One Step Away From Immortality

by | Aug 24, 2022

story appeared in the news on August 14, 2022 suggesting that science is one step away from enabling people to become immortal. There are several proponents of this view, but the most prominent is Ray Kurzweil.
Don’t worry, there is ZERO science to support this radical view of human longevity and no chance at all that it will happen.
I’ve personally published on this topic – suggesting that the line of “reasoning” used to support this view is known as one of “Zeno’s Paradoxes” – I called it “Zeno’s Paradox of Immortality”. If you’re not familiar with the Greek philosopher Zeno, basically, a purely mathematical argument is made about an event (e.g., an arrow shot at a tree will ever reach its target because the distance between the two can be halved indefinitely). Zeno’s paradoxes sound logical on the surface, until in the case of human longevity, biological reality gets in the way. If you’re at all concerned about radical increases in longevity occurring in this century, I would encourage you to examine the link provided in this paragraph, although I summarize the key points below.

While immortality isn’t in the cards and radical life extension for countries are highly implausible for reasons I’ve explained in previous newsletters, there is an argument presented by a friend of mine – Aubrey de Grey (the former head of an organization called SENS) suggesting that the first person to live 1,000 years has already been born. He’s not suggesting that someone alive today is 1,000 years old; rather, he suggests someone alive today will be alive in 1,000 years. According to Aubrey and proponents of this view, aging science will eventually manufacture survival time faster than the biological time that is ticking in us all as a byproduct of being alive.

This should sound familiar – Prudential echoed a similar argument (based on Aubrey’s reasoning) in a billboard ad that the first person to live to 150 has already been born. This advertisement (to the right) was designed to scare people into buying one of Prudential’s retirement products.

Does it really matter if we’re talking about 150 vs 1,000 years? Not much. Keep in mind that both are referring to one person only, which means the rest of us won’t make it that far even if it could happen. What are Aubrey and Prudential really up to with these headline-grabbing claims? I like to think of these arguments as metaphors for the excitement that aging science brings us and the hope that humanity will acquire the ability to modify our own biology to extend the period of healthy life. But Prudential and Aubrey have somewhat different motives. Both use this exaggeration “bait” to get readers to click on something; but Aubrey explicitly uses it for fundraising. In the end, it all boils down to money, which is why I’ve referred to anti-aging medicine and the hype around it as ‘the second oldest profession’.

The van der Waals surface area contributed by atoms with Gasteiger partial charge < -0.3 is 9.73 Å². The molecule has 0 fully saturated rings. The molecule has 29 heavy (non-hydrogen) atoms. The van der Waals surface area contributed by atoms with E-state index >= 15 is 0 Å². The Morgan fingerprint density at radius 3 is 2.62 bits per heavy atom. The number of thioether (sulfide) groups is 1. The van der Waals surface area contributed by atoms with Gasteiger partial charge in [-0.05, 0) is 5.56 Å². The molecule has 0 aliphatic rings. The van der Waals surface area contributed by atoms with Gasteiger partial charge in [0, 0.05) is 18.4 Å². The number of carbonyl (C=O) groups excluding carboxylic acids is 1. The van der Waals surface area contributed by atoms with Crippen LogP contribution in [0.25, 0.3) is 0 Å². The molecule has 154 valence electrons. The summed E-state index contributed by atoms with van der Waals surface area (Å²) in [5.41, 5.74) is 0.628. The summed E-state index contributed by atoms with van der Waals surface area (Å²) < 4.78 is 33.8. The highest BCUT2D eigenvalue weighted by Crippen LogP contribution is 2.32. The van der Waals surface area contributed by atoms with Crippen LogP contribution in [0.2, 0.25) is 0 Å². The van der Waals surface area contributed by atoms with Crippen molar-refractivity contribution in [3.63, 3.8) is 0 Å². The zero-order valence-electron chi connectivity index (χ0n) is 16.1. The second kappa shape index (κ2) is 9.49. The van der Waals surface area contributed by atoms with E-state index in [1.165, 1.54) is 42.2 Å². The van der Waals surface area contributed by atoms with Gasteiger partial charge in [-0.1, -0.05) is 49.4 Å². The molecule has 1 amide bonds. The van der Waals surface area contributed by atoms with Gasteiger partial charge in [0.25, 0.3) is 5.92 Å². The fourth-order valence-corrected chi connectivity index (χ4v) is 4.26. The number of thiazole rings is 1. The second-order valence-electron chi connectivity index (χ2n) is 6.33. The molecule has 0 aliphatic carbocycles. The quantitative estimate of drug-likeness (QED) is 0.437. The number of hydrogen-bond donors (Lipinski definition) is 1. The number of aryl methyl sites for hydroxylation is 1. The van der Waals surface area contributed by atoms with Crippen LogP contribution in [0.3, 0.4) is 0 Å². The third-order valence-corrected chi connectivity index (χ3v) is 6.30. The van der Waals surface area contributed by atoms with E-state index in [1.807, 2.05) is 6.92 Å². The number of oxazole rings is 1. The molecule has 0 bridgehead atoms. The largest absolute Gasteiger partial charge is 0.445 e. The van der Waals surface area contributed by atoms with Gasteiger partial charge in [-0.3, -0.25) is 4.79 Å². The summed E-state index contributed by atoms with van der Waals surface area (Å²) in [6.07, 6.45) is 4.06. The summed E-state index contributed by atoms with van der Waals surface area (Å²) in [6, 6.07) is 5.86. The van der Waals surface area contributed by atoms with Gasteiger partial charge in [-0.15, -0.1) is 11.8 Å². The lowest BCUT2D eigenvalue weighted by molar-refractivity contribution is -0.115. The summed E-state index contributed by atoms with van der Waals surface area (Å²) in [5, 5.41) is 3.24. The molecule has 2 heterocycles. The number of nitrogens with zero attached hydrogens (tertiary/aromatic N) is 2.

In case you don’t want to take the time to read The Paradox of Immortality we published a decade ago, I’m going to summarize the key points below. To our clients in the life settlement arena, if you’re concerned about right tail survival risk linked to these arguments for radical life extension, the paragraphs below should offer you some level of comfort. If you’re betting on profiting from radical life extension occurring in your lifetime; well, I’m sorry, but you made a bad bet.

Zeno’s Paradox of Immortality

S. Jay Olshansky and Bruce A. Carnes

Source: Olshansky SJ, Carnes BA. Zeno’s Paradox of Immortality. Gerontology. 2013;59(1):85-92. doi: 10.1159/000341225. Epub 2012 Aug 15. PMID: 22906806.

Scientists who speculate on the future of human longevity have a broad range of views ranging from the promise of immortality, to radical life extension, to declines in life expectancy. Among those who contend that radical life extension is already here, or on the horizon, or immortality is forthcoming, elements of their reasoning appear surprisingly close, if not identical, to a famous mathematical paradox posed by the ancient Greek mathematician Zeno.

Zeno of Elea, a Greek philosopher born in 450 BC, was famous for posing paradoxes that challenged mathematicians’ view of the world. One paradox was known as The Achilles. The appealing logic behind The Achilles paradox, just as with all of Zeno’s paradoxes, is that on the surface it sounds like a reasonable argument. After all, if one can explain through lucid reasoning and mathematics that halving the distance between two objects can occur indefinitely within a given time frame for an object in motion, then it is understandable why some would conclude that the fast will never outrun the slow, and an arrow shot at a tree will never meet its target.

Zeno fools us into believing that space and time together can be divided into an infinite number of smaller pieces when applied to the action of moving objects – giving us the false impression that space is shrinking and time is slowing down. Of course, if Zeno was right, all movement would be impossible. The resolution to Zeno’s paradox is that adding up an infinite number of small distances does in fact yield the finite distance that has to be traveled, which is the reason why the fast do outrun the slow and an arrow does reach its target. The problem is not so much with Zeno’s mathematics, but the fact that space, time and moving objects do not operate this way.